MEDIA CONTACT:
John Erickson
Regenstrief Institute
jorerick@regenstrief.org
(317) 274-9062

A dentist and informatics expert from Indiana is playing a key role in the future of oral health in the United States. Thankam Thyvalikakath, D.M.D., MDS, Ph.D., from Regenstrief Institute and the Indiana University School of Dentistry gave her input on the 2020 Surgeon General’s Report on Oral Health in America.

Dr. Thyvalikakath was one of about 100 dental experts invited to participate in a listening session to form the basis of the new report. She focused on emerging technology that could be leveraged to improve oral health. Her expertise in informatics enabled her to give guidance on integrating dental health records with electronic health records (EHR) and leveraging the EHR data to improve oral health as well as overall wellbeing.

“Oral health plays a major role in our overall health. Combining dental records with general electronic health records gives both clinicians and dental providers the ability to address the whole person and coordinate care,” said Dr. Thyvalikakath. “If we can integrate oral health into healthcare, we can increase access to treatment and reduce disparities.”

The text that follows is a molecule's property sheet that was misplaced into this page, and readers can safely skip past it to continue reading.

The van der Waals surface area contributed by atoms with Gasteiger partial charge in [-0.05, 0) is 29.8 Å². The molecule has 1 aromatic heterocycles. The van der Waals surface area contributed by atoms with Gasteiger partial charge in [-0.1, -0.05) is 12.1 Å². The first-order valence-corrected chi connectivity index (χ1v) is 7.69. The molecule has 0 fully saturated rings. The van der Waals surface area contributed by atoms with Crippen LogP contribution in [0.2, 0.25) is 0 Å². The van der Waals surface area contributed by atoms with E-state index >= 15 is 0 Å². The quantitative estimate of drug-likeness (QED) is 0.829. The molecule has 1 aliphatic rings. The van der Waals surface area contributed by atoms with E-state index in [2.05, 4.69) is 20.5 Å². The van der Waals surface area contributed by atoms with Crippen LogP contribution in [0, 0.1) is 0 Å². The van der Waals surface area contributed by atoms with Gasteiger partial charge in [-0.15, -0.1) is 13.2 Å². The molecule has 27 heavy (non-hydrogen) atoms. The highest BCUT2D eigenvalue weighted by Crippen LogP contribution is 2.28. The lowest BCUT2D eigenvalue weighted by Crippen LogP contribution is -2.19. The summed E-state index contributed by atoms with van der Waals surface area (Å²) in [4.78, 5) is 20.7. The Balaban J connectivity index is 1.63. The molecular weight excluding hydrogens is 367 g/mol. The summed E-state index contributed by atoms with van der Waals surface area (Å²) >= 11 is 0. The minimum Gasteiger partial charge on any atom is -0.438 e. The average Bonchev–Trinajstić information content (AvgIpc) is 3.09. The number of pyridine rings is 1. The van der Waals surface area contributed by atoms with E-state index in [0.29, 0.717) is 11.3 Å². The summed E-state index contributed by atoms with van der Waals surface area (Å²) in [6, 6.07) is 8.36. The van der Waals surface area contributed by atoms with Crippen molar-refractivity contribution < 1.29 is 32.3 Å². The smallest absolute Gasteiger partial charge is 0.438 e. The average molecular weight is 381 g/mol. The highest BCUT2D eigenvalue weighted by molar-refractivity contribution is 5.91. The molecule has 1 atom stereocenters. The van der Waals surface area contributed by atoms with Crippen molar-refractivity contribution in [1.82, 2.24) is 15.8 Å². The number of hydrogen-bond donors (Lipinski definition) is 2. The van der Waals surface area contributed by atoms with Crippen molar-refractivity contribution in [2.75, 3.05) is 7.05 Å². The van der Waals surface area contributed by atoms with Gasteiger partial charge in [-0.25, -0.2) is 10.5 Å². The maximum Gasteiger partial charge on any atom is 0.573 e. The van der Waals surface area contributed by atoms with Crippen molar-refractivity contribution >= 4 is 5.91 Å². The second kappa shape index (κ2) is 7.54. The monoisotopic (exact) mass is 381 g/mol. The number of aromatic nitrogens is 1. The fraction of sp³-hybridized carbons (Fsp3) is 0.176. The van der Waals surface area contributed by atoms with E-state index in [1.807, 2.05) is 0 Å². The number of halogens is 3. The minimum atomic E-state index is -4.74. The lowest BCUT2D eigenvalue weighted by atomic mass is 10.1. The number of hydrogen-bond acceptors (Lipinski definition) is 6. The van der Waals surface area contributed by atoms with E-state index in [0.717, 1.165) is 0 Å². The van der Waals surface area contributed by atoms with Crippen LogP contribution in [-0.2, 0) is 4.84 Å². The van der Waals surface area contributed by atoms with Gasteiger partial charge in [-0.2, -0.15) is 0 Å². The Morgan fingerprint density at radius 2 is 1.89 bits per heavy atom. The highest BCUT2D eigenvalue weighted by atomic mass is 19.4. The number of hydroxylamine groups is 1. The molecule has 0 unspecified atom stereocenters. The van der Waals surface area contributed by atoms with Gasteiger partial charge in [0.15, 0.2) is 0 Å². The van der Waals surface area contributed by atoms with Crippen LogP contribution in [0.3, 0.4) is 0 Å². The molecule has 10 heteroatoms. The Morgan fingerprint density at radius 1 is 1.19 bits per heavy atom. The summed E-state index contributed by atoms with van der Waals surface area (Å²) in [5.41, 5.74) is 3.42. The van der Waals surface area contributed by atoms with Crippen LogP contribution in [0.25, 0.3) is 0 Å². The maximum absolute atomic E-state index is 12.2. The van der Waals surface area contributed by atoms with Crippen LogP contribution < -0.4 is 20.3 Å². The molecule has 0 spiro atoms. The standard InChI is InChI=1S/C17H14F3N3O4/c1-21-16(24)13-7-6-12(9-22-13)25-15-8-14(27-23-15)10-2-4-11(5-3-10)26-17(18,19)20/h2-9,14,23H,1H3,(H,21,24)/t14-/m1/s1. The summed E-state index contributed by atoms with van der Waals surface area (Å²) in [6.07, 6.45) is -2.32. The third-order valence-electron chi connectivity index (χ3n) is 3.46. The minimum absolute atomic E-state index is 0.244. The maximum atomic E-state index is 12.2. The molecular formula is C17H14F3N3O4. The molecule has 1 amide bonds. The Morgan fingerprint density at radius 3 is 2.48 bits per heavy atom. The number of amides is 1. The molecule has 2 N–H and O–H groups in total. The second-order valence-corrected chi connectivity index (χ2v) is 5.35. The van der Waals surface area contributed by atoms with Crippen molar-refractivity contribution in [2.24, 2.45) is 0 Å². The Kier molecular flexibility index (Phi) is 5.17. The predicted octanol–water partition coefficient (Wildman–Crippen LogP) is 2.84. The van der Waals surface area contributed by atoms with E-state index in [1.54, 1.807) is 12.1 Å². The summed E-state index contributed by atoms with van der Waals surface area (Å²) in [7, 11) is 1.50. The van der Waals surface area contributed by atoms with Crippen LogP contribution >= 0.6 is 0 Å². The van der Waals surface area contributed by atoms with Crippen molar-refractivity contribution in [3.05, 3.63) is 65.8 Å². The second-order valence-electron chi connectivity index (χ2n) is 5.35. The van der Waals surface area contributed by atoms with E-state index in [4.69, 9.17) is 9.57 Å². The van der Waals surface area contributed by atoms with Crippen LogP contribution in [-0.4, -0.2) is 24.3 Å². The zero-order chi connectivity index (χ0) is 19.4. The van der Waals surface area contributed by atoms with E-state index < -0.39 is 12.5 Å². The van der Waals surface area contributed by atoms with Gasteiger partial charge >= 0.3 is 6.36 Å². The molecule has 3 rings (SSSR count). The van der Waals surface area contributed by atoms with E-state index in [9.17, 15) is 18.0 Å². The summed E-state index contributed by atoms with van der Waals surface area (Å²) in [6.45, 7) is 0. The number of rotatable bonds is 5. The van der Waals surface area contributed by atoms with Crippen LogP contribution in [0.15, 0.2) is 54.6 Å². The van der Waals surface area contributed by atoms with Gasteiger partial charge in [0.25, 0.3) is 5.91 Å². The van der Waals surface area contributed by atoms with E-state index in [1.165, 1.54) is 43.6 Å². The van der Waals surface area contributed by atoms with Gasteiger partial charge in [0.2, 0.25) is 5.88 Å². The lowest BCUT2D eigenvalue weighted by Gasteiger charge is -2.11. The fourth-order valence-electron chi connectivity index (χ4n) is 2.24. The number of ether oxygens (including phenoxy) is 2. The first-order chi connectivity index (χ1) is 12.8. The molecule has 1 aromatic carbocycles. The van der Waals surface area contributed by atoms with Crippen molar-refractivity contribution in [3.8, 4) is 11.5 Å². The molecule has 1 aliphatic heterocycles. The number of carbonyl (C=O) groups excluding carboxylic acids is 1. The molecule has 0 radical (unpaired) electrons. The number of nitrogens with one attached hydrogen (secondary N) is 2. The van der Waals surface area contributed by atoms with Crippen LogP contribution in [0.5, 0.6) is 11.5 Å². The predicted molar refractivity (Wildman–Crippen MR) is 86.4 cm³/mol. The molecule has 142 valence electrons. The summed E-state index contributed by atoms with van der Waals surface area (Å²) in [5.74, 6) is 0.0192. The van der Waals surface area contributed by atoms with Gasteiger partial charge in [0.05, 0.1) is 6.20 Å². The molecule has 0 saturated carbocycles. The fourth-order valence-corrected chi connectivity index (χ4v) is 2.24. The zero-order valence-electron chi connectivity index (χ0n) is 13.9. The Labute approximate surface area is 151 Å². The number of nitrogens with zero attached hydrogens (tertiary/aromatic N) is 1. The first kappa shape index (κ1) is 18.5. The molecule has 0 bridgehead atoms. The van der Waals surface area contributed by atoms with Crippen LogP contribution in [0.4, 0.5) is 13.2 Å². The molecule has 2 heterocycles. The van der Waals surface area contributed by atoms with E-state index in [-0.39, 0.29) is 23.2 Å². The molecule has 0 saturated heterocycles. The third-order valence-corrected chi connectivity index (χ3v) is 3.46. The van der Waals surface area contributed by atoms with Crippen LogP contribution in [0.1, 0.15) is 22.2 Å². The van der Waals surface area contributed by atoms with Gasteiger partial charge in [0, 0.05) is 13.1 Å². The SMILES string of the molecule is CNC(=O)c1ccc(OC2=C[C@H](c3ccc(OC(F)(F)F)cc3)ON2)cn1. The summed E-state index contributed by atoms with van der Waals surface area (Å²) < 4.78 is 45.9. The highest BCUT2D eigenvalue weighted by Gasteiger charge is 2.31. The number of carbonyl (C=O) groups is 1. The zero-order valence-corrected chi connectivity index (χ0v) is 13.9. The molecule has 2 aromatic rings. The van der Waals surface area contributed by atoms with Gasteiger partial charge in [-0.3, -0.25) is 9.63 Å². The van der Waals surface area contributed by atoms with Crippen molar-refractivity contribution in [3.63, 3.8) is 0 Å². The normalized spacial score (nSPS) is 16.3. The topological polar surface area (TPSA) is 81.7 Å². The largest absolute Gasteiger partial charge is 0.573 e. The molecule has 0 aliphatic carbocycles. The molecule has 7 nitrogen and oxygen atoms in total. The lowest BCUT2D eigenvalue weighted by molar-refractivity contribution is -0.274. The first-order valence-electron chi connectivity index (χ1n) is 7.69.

Oral health touches every aspect of people’s lives but is frequently taken for granted. The American Dental Association reports that cavities remain the most prevalent chronic disease of childhood, and 100 million Americans don’t see a dentist each year, even though regular examinations and good oral hygiene can prevent most dental disease.

The first and only Surgeon General report on oral health came in 2000. Surgeon General Jerome Adams, M.D., says over the last two decades, oral health has improved for many Americans, but not for all. In fact, he says working age adults have seen no improvements in the last 10 years, and it’s costing individuals, businesses, communities and even national security. More than 50% of Army recruits cannot be deployed because of their dental issues.

The purpose of the new report is to explore key issues currently affecting oral health, identify challenges and opportunities that have emerged since the first report, create a vision for the future and call upon all Americans to take action.

In a webinar on January 10, 2019, the Surgeon General updated the public on the status of the report and requested public input.

WATCH THE WEBINAR

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